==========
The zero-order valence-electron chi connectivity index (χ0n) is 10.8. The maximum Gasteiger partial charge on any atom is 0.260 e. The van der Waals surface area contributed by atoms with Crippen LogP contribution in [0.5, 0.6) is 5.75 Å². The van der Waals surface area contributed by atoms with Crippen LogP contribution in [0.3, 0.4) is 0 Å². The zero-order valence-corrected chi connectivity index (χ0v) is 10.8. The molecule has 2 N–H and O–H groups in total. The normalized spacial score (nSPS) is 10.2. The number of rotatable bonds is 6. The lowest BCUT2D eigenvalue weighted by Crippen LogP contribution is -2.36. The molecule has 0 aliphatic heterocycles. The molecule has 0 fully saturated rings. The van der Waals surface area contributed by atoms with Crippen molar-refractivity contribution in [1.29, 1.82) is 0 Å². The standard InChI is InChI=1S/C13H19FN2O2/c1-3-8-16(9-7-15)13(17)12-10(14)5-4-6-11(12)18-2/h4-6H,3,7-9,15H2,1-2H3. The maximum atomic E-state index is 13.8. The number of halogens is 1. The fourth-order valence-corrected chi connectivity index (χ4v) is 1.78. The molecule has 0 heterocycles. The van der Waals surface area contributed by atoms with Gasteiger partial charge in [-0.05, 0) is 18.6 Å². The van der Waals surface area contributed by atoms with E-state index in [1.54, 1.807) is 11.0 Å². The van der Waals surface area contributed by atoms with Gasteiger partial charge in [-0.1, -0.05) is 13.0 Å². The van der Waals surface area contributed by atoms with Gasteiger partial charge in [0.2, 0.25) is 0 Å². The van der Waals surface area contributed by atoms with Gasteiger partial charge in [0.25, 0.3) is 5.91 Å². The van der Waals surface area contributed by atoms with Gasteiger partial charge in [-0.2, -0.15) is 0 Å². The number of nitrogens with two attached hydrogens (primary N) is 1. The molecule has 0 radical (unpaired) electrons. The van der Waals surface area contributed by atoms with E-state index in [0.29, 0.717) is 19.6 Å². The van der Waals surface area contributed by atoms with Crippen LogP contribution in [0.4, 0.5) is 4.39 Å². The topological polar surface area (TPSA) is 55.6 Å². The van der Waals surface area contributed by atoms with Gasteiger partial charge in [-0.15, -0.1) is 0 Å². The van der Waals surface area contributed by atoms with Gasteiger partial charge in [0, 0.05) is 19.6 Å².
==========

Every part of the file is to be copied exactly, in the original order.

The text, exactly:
The zero-order valence-electron chi connectivity index (χ0n) is 10.8. The maximum Gasteiger partial charge on any atom is 0.260 e. The van der Waals surface area contributed by atoms with Crippen LogP contribution in [0.5, 0.6) is 5.75 Å². The van der Waals surface area contributed by atoms with Crippen LogP contribution in [0.3, 0.4) is 0 Å². The zero-order valence-corrected chi connectivity index (χ0v) is 10.8. The molecule has 2 N–H and O–H groups in total. The normalized spacial score (nSPS) is 10.2. The number of rotatable bonds is 6. The lowest BCUT2D eigenvalue weighted by Crippen LogP contribution is -2.36. The molecule has 0 aliphatic heterocycles. The molecule has 0 fully saturated rings. The van der Waals surface area contributed by atoms with Crippen molar-refractivity contribution in [1.29, 1.82) is 0 Å². The standard InChI is InChI=1S/C13H19FN2O2/c1-3-8-16(9-7-15)13(17)12-10(14)5-4-6-11(12)18-2/h4-6H,3,7-9,15H2,1-2H3. The maximum atomic E-state index is 13.8. The number of halogens is 1. The fourth-order valence-corrected chi connectivity index (χ4v) is 1.78. The molecule has 0 heterocycles. The van der Waals surface area contributed by atoms with Gasteiger partial charge in [-0.05, 0) is 18.6 Å². The van der Waals surface area contributed by atoms with E-state index in [1.54, 1.807) is 11.0 Å². The van der Waals surface area contributed by atoms with Gasteiger partial charge in [-0.1, -0.05) is 13.0 Å². The van der Waals surface area contributed by atoms with Gasteiger partial charge in [0.2, 0.25) is 0 Å². The van der Waals surface area contributed by atoms with Gasteiger partial charge in [0.25, 0.3) is 5.91 Å². The van der Waals surface area contributed by atoms with Gasteiger partial charge in [-0.2, -0.15) is 0 Å². The number of nitrogens with two attached hydrogens (primary N) is 1. The molecule has 0 radical (unpaired) electrons. The van der Waals surface area contributed by atoms with E-state index in [0.29, 0.717) is 19.6 Å². The van der Waals surface area contributed by atoms with Crippen LogP contribution in [0.4, 0.5) is 4.39 Å². The topological polar surface area (TPSA) is 55.6 Å². The van der Waals surface area contributed by atoms with Gasteiger partial charge in [-0.15, -0.1) is 0 Å². The van der Waals surface area contributed by atoms with Gasteiger partial charge in [0, 0.05) is 19.6 Å².